People can adjust and adapt better under global warming phase as extended drought can be combated by drip irrigation and other innovations in modern agriculture. People in temperate countries prosper more in periods of warmer months as they can grow more food and other agricultural crops.

Global cooling is more dangerous, more fatal, as it is associated with more frequent rains and flooding, longer period and more brutal winter in the temperate countries. Damages to crops, houses, roads and various public infrastructure facilities are high….

The paper will discuss some important data on the climate change debate, briefly review the experiences of UK, Germany and other European economies in their heavy push and various subsidies to renewables like wind and solar.

Relevant and more realistic policy proposals about the future energy mix of the Philippines, energy taxation and regulations, will be explored.

Conference details here, in case you guys are interested,

Among the international plenary speakers will be (1) Frank A. Wolak, Stanford University; (2) Ja; mes Roumasset, University of Hawaii; (3) Ujjayant Chakravorty, Tufts University; (4) Mark Rosegrant, International Food Policy Research Institute (IFPRI); plus other foreign speakers to be confirmed (TBC). There are many local economists and energy leaders who will speak too.

Many friends were happy to see that letter when  I posted it in my fb wall yesterday. Thanks guys. It will be a big conference, registration fee, already subsidized by USAID, will be $133 or P6,000. As a paper presenter, I won’t pay (makakatipid :-)) and will have a good opportunity to share my views and data to the participants — and be grilled by questions, hehe. But I know this subject well, so am not scared.

Good comment from a friend, Selwyn Clyde M. Alojipan:

Congrats, Nonoy. Here’s another side issue about CO2 as a greenhouse gas: Excess CO2 is supposed to be absorbed most by the oceans as carbonic acid (H2CO3) and they say this would make the oceans more acidic (ooohh, scary!). However, carbonic acid easily becomes bicarbonate (HCO3-) and carbonate (CO3–) ions that can form chalk (CaCO3)—or sodium bicarbonate (NaHCO3)—that are converted by corals and mollusks into their exoskeletons (reefs and seashells). Why are some people so very scared that excess CO2 will make the oceans so acidic it will make the reefs die (?) when excess carbonate will help the reefs build their exoskeletons faster and the zooxanthellae algae embedded within coral tissue will have higher and faster photosynthesis (due to the more abundant CO2) that gives the corals more energy to convert carbonate ions into reefs? Some people are scaring themselves with half-baked scenarios and models that haven’t been tested yet.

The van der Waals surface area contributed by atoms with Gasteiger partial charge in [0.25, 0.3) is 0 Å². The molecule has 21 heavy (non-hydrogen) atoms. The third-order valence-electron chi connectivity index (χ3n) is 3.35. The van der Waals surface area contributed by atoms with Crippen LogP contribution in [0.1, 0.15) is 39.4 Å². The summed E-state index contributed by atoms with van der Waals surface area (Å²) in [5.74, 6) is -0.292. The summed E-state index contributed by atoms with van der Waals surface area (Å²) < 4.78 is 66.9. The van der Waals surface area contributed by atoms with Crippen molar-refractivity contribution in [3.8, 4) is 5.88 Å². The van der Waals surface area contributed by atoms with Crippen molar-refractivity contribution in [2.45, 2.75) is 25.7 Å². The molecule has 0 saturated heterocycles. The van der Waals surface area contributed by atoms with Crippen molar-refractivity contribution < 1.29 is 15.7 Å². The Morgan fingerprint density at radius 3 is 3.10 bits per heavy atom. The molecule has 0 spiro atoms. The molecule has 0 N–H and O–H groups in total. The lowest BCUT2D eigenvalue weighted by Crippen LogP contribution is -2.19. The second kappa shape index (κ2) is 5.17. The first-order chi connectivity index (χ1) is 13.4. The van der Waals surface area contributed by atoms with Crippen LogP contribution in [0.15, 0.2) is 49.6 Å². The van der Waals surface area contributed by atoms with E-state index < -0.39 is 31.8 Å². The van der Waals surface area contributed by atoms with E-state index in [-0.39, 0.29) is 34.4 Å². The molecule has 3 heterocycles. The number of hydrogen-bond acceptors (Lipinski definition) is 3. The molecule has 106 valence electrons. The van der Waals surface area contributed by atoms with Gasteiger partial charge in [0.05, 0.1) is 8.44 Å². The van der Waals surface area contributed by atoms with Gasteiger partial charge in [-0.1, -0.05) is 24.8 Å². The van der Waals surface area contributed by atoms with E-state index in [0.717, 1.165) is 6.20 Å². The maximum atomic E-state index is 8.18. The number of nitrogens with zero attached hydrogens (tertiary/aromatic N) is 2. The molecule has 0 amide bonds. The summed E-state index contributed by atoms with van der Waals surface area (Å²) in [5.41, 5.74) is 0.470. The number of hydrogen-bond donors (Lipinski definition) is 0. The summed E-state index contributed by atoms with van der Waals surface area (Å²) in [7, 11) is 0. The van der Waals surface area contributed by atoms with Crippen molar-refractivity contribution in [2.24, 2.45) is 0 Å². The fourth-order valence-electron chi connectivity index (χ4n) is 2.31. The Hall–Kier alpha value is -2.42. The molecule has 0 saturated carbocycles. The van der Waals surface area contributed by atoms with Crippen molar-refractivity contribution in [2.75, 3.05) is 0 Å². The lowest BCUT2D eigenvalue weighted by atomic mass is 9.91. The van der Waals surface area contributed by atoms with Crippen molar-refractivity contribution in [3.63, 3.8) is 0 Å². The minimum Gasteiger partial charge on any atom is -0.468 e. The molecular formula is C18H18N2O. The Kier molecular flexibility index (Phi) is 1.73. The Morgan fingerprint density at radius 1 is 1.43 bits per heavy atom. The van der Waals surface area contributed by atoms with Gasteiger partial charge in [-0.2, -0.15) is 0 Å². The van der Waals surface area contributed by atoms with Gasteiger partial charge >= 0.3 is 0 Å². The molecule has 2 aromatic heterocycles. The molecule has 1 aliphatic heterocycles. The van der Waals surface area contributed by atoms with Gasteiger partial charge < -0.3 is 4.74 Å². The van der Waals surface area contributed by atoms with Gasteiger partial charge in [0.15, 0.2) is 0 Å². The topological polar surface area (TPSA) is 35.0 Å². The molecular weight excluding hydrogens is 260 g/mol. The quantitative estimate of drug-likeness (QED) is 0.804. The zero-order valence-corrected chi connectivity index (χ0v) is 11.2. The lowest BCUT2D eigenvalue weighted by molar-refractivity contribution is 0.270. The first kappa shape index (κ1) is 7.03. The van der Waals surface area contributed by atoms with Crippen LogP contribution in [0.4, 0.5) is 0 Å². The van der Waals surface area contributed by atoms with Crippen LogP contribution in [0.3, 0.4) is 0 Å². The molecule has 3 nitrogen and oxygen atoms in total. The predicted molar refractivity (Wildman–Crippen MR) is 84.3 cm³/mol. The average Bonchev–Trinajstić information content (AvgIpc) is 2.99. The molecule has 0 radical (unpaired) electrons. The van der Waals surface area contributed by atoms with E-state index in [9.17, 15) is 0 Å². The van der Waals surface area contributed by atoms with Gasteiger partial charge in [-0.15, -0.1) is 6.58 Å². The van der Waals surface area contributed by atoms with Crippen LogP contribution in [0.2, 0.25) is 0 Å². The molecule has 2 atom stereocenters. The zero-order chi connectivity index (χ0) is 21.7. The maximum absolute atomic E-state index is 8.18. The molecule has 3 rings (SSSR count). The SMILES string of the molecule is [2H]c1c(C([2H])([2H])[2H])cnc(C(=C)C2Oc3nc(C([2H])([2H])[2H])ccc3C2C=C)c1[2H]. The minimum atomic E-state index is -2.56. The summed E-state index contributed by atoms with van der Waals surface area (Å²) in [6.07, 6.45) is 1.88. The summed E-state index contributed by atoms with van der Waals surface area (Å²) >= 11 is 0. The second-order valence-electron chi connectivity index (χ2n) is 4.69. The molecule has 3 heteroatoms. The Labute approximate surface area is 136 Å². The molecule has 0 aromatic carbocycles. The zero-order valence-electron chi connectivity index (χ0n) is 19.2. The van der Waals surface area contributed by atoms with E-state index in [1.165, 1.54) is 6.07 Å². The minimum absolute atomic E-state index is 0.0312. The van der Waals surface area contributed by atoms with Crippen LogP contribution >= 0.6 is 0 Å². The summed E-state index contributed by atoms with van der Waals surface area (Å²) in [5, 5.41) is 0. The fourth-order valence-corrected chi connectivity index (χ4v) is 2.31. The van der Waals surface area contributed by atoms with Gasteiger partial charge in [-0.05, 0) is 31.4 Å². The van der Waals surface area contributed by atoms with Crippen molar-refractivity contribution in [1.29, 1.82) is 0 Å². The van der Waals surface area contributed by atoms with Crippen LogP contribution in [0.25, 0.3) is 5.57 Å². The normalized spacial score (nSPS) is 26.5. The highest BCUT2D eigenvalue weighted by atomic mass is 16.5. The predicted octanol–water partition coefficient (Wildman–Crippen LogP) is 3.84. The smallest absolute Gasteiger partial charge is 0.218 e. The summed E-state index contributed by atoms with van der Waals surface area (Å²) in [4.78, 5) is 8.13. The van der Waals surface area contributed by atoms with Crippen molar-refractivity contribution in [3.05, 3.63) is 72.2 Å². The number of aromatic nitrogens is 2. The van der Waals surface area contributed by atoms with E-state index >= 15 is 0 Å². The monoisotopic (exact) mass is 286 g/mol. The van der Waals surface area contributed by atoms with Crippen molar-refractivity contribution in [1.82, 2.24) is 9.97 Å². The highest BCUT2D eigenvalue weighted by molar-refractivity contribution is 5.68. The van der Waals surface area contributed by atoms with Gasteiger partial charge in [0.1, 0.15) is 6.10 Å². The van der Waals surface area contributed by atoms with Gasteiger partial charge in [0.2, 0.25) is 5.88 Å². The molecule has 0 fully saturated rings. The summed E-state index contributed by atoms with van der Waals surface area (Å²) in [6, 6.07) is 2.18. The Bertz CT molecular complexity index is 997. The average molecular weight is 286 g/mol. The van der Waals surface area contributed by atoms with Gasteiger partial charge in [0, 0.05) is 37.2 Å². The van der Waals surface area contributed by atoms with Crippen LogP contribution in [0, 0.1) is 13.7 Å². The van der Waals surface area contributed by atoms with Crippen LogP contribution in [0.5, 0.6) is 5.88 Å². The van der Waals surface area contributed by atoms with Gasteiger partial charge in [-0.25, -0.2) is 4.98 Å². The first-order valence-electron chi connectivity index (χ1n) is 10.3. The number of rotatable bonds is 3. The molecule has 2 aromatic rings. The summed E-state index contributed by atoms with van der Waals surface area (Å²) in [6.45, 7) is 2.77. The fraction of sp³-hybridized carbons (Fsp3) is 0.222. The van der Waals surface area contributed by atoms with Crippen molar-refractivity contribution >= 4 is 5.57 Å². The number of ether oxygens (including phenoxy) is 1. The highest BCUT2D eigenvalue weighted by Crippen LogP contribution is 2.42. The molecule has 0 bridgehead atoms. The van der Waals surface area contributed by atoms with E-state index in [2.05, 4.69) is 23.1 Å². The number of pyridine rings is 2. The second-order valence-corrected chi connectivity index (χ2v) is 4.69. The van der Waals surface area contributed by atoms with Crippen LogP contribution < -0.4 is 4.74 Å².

Climate alarmism and FIT for renewables

* This is my article in the, June 28, 2013.

1One tool used by the campaigners of “man-made” or anthropogenic global warming (AGW) and its cousin anthropogenic climate change (ACC), is to produce various climate models that show only one thing – an ever-rising global temperature for the planet until 2100 and beyond. Thus, to prevent or limit that from happening, global energy consumption from fossil fuels that contribute to rising carbon dioxide (CO2) level in the atmosphere should be drastically regulated, if not controlled.

How truthful and valid are those UN IPCC climate models’ guesses and projections, that have become basis of many environmental and energy policies in many countries?

Well, the short answer is that they are largely invalid and highly exaggerated, when compared to actual data of the planet’s temperature. For instance, the models projected an average of about 1.0 C warmer than usual for 2013. But as of end-May 2013, we were only 0.07 C warmer than usual, and it is a  declining trend.